In a televised address on Saturday evening, Zelenskiy said hundreds of thousands of people were still at risk of heavy fighting in the Donbass region, which includes Donetsk and Luhansk provinces and which Russia is seeking complete control. Slices of Donbass were held before the invasion by Russian-backed separatists.

“Many refuse to leave but it still needs to be done,” Zelenskiy said. “The more people who leave the Donetsk region now, the less the Russian army will have time to kill.”

Russia on Sunday invited UN and Red Cross experts to investigate the deaths of dozens of Ukrainian prisoners held by Moscow-backed separatists.

Ukraine and Russia have swapped accusations over a missile strike or explosion early on Friday that appears to have killed dozens of Ukrainian prisoners of war in the frontline town of Olenivka in eastern Donetsk.

Russia has invited UN and Red Cross experts to investigate the deaths “in the interest of conducting an objective investigation”, the Defense Ministry said on Sunday.

The ministry had released a list of 50 Ukrainian POWs killed and 73 wounded in what it said was a Ukrainian military attack with a US-made High Mobility Artillery Rocket System (HIMARS).

Ukraine’s armed forces have denied responsibility, saying Russian artillery attacked the prison to hide the mistreatment there.

Reuters reporters confirmed some of the deaths at the prison, but could not immediately verify the different versions of events.

The UN had said it was ready to send experts to investigate if it got the consent of both sides. The International Committee of the Red Cross said it was seeking access and had offered to help evacuate the injured.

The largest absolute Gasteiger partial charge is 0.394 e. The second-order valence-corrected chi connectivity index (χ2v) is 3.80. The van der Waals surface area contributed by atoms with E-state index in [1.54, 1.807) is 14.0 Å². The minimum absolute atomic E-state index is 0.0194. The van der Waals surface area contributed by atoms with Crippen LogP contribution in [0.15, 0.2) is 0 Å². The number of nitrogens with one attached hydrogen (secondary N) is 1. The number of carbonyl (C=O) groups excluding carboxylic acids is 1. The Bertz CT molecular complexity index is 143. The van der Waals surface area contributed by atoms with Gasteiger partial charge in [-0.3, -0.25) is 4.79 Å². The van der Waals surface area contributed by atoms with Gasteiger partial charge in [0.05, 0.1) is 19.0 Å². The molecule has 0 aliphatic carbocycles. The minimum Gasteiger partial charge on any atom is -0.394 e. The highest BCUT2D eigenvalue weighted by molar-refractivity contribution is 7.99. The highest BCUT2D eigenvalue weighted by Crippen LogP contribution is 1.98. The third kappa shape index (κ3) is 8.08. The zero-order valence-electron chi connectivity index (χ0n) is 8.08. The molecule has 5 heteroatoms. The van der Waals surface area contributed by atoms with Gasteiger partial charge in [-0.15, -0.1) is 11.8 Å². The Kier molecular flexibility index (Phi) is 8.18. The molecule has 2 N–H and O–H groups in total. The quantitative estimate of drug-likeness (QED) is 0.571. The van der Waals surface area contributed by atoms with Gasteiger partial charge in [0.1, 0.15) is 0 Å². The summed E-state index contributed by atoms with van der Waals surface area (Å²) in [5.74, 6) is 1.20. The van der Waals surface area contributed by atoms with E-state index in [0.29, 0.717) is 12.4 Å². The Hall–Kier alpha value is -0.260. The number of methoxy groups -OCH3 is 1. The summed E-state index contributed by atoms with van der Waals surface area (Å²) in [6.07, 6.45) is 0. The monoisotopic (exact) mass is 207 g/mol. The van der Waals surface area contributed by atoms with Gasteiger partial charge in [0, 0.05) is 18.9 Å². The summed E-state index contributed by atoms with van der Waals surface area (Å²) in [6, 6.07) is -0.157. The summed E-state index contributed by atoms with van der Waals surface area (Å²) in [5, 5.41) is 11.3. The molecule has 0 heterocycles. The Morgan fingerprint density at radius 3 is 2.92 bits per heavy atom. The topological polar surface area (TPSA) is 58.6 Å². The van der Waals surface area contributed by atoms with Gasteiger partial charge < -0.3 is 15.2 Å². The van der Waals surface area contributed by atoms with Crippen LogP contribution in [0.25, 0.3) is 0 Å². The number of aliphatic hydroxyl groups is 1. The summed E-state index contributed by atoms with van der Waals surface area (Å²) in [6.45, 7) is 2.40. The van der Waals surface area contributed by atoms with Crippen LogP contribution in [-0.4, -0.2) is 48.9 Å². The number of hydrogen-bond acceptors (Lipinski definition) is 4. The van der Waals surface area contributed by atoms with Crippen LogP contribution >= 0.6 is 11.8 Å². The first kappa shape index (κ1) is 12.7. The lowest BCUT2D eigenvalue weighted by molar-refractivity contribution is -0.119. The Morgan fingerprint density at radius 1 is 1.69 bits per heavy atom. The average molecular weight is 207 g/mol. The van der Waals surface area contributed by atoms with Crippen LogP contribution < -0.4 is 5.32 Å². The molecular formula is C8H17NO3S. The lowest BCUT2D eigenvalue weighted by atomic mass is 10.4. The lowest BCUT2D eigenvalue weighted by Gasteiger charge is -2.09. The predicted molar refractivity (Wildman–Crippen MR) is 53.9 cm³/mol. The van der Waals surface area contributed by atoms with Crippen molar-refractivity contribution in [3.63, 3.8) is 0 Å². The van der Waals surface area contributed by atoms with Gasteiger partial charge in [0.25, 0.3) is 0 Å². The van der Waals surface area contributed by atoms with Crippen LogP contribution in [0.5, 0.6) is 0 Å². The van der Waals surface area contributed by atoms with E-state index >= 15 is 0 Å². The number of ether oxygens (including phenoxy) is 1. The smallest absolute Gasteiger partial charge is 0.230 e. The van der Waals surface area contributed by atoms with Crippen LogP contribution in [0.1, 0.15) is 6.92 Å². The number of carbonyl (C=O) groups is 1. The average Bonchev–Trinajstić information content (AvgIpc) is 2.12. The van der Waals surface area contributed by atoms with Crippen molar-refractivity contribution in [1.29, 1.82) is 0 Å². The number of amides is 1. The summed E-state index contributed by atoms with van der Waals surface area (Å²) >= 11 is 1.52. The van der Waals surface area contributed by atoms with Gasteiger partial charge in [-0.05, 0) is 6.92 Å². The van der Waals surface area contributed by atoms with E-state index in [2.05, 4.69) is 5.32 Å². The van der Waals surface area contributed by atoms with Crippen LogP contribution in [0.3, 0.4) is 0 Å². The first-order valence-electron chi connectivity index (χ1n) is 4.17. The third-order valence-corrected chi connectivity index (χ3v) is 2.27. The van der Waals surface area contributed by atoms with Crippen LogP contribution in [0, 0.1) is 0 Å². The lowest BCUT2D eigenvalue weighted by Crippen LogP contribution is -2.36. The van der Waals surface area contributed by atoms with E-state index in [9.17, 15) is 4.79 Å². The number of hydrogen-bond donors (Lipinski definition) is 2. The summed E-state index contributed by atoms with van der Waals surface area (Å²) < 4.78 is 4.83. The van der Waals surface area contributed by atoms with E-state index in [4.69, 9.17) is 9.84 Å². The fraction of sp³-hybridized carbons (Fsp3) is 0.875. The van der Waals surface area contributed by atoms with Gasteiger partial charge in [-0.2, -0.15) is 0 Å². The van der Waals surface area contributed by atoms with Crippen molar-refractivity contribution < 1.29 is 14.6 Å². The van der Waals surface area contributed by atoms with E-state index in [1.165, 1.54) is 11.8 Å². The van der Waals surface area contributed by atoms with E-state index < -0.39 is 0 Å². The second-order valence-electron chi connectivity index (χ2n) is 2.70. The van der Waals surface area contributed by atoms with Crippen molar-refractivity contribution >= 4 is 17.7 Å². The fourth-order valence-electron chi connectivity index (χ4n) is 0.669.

Russia denies that its forces deliberately attacked civilians or committed war crimes during the invasion, which it calls a “special operation”.

The Ukrainian army said on Saturday that more than 100 Russian soldiers had been killed and seven tanks destroyed in the south on Friday, including the Kherson region which is at the center of Kyiv’s counter-offensive in this part of the country and a link key to Moscow’s supply lines.

Rail traffic to Kherson via the Dnipro River has been cut off, the Southern Military Command said, potentially further isolating Russian forces west of the river from supplies in occupied Crimea and to the east.

Ukraine has used long-range missile systems supplied by the West to severely damage three bridges over the Dnipro in recent weeks, cutting off the city of Kherson and – in the assessment of British officials – leaving the Russian 49th Army very vulnerable on the west bank of the river.

Officials of the Russian-appointed administration that rules the Kherson region earlier this week dismissed Western and Ukrainian assessments of the situation.

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Reporting from Reuters offices Writing for Lincoln Feast and William Maclean Editing by William Mallard and Frances Kerry

Our standards: The Thomson Reuters Trust Principles.